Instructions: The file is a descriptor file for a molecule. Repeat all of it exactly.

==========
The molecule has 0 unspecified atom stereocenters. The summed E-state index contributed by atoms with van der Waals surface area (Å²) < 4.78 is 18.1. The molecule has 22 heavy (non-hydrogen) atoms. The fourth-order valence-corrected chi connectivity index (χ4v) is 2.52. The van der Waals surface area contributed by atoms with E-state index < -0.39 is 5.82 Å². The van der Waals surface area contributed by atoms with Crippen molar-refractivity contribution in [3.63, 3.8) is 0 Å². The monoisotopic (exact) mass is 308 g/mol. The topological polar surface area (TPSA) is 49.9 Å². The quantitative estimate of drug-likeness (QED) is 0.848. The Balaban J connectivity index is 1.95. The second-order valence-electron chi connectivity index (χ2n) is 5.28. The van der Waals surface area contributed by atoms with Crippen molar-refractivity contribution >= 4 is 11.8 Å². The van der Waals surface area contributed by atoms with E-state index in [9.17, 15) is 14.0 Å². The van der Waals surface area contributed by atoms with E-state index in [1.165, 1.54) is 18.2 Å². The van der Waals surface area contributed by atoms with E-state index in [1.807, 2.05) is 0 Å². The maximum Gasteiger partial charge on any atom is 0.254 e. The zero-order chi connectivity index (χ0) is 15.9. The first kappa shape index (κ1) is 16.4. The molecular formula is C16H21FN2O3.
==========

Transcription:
The molecule has 0 unspecified atom stereocenters. The summed E-state index contributed by atoms with van der Waals surface area (Å²) < 4.78 is 18.1. The molecule has 22 heavy (non-hydrogen) atoms. The fourth-order valence-corrected chi connectivity index (χ4v) is 2.52. The van der Waals surface area contributed by atoms with E-state index < -0.39 is 5.82 Å². The van der Waals surface area contributed by atoms with Crippen molar-refractivity contribution in [3.63, 3.8) is 0 Å². The monoisotopic (exact) mass is 308 g/mol. The topological polar surface area (TPSA) is 49.9 Å². The quantitative estimate of drug-likeness (QED) is 0.848. The Balaban J connectivity index is 1.95. The second-order valence-electron chi connectivity index (χ2n) is 5.28. The van der Waals surface area contributed by atoms with Crippen molar-refractivity contribution >= 4 is 11.8 Å². The van der Waals surface area contributed by atoms with E-state index in [9.17, 15) is 14.0 Å². The van der Waals surface area contributed by atoms with E-state index in [1.165, 1.54) is 18.2 Å². The van der Waals surface area contributed by atoms with E-state index in [1.807, 2.05) is 0 Å². The maximum Gasteiger partial charge on any atom is 0.254 e. The zero-order chi connectivity index (χ0) is 15.9. The first kappa shape index (κ1) is 16.4. The molecular formula is C16H21FN2O3.